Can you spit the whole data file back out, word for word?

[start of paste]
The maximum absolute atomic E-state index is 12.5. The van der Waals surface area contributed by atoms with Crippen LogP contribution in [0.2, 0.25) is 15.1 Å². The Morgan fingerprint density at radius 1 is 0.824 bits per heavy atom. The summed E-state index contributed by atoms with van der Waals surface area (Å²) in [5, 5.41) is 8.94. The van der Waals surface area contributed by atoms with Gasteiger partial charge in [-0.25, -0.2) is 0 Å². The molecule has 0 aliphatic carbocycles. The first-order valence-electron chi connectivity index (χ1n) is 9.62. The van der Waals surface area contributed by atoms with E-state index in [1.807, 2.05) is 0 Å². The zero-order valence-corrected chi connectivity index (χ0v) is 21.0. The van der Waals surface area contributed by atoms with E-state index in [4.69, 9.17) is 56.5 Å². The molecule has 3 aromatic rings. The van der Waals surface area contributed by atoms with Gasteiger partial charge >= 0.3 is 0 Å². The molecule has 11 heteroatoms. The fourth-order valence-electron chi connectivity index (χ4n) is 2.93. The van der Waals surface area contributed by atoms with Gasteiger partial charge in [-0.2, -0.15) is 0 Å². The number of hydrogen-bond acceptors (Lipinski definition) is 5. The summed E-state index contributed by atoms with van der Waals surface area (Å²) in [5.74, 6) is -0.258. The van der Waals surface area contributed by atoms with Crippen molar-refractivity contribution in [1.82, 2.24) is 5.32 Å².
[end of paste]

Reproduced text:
The maximum absolute atomic E-state index is 12.5. The van der Waals surface area contributed by atoms with Crippen LogP contribution in [0.2, 0.25) is 15.1 Å². The Morgan fingerprint density at radius 1 is 0.824 bits per heavy atom. The summed E-state index contributed by atoms with van der Waals surface area (Å²) in [5, 5.41) is 8.94. The van der Waals surface area contributed by atoms with Gasteiger partial charge in [-0.25, -0.2) is 0 Å². The molecule has 0 aliphatic carbocycles. The first-order valence-electron chi connectivity index (χ1n) is 9.62. The van der Waals surface area contributed by atoms with E-state index in [1.807, 2.05) is 0 Å². The zero-order valence-corrected chi connectivity index (χ0v) is 21.0. The van der Waals surface area contributed by atoms with E-state index in [4.69, 9.17) is 56.5 Å². The molecule has 3 aromatic rings. The van der Waals surface area contributed by atoms with Gasteiger partial charge >= 0.3 is 0 Å². The molecule has 11 heteroatoms. The fourth-order valence-electron chi connectivity index (χ4n) is 2.93. The van der Waals surface area contributed by atoms with Gasteiger partial charge in [-0.2, -0.15) is 0 Å². The number of hydrogen-bond acceptors (Lipinski definition) is 5. The summed E-state index contributed by atoms with van der Waals surface area (Å²) in [5.74, 6) is -0.258. The van der Waals surface area contributed by atoms with Crippen molar-refractivity contribution in [1.82, 2.24) is 5.32 Å².